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Noah Smith

Don't Count on Tech to Set You Free

Silicon Valley libertarians see greater human liberty as a consequence of innovation. But our new machines could easily become tools of state control.
We know who you are.

We know who you are.

Photographer: Ian Waldie/Getty Images

A number of my friends, especially in Silicon Valley where I now live, might be described as techno-libertarians. Loosely speaking, this is the idea that technological progress will lead to greater individual freedom and reduced state control. Some techno-libertarians are simply optimists, hoping that inventions like the internet will put more power in the hands of ordinary folks. Others are seeking to build technologies that make regulation difficult or impossible to enforce -- for example, the way Uber makes it hard for cities to justify maintaining taxi companies’ monopoly on hired-car service. As entrepreneur Balaji Srinivasan pithily tweeted: “Don't argue about regulation. Build Uber. Don't argue about monetary policy. Build Bitcoin.”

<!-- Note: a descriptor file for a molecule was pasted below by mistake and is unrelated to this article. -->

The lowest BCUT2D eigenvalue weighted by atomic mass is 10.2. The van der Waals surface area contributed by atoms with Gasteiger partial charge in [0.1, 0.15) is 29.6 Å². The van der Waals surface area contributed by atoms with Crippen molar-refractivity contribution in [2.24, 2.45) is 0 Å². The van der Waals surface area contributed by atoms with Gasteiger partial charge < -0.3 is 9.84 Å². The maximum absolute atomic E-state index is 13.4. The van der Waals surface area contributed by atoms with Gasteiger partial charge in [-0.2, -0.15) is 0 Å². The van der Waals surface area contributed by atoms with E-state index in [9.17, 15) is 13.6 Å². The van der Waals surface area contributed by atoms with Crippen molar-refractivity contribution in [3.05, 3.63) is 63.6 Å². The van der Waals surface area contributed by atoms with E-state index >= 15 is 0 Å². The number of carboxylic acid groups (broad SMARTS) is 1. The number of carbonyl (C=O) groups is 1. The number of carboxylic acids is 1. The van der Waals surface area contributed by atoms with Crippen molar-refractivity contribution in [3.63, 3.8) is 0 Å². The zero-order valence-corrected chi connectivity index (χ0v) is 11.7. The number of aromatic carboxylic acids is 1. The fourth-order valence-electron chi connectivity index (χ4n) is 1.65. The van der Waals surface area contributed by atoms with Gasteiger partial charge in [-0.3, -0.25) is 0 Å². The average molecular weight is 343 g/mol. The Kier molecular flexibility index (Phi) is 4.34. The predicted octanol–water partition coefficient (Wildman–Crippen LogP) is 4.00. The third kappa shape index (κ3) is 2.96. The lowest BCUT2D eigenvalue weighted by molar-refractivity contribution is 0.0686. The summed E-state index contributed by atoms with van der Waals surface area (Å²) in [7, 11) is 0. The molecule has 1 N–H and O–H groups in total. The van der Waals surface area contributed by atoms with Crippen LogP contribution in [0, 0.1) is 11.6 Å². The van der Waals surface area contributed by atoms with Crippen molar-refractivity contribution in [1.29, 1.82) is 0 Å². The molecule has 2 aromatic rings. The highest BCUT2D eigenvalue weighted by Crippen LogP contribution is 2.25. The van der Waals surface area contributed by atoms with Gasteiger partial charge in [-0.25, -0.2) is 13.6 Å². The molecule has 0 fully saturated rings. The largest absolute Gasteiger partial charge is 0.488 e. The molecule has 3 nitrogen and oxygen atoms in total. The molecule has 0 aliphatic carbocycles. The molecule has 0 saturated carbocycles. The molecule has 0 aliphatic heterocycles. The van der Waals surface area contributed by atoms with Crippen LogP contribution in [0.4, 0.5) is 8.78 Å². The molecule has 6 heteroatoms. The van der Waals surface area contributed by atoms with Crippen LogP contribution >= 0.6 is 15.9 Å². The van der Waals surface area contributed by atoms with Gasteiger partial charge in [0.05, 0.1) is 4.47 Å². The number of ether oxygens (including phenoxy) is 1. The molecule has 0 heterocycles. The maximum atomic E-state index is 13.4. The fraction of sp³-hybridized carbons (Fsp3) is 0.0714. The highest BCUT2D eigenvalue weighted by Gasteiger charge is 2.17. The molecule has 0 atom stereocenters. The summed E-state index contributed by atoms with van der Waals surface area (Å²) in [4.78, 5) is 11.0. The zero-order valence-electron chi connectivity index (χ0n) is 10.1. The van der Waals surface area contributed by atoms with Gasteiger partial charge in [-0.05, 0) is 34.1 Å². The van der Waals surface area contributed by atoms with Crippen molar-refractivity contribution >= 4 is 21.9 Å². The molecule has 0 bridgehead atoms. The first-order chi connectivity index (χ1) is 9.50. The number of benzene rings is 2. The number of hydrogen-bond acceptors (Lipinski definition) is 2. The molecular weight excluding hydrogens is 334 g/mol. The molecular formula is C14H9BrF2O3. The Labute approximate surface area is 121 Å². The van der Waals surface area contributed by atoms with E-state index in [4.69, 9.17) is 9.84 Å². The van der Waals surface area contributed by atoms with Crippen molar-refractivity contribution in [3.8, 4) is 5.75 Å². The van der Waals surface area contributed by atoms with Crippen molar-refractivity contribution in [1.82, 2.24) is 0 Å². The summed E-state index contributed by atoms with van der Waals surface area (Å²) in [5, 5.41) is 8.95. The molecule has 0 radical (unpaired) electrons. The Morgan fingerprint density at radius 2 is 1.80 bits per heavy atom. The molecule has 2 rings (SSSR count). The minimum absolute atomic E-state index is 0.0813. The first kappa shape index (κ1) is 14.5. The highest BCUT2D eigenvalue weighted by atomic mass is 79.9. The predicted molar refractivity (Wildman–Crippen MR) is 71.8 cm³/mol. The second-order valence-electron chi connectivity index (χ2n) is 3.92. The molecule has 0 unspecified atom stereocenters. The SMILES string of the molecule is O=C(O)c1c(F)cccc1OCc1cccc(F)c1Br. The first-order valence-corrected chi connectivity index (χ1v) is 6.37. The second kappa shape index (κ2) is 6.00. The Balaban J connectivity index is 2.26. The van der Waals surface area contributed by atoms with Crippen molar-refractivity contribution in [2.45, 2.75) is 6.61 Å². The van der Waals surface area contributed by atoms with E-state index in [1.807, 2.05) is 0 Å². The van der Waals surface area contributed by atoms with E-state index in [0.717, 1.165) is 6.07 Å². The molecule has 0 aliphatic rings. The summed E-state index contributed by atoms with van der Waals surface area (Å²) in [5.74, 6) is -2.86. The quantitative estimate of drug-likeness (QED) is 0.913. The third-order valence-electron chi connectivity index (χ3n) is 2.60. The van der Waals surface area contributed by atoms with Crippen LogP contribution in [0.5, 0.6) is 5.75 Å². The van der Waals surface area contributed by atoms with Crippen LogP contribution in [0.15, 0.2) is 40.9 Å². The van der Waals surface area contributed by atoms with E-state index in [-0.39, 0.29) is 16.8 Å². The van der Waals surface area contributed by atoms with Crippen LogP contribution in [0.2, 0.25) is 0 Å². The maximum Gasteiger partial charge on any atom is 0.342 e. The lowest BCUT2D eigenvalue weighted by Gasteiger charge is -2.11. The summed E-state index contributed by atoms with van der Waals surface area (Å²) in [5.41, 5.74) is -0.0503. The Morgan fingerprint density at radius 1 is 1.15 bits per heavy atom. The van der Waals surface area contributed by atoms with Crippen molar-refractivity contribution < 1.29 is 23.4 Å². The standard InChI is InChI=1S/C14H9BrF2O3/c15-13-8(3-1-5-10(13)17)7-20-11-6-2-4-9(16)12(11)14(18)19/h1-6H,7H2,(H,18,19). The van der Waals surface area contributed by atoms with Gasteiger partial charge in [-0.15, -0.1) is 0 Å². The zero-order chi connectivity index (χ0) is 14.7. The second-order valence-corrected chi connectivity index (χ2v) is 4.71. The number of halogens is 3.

Techno-libertarians have been criticized by progressives for paying insufficient attention to human welfare and the needs of society at large. But in recent days, I’m starting to wonder whether the ideology has a bigger problem -- it’s vision of history, and of the interaction between technology and the state, might be badly flawed.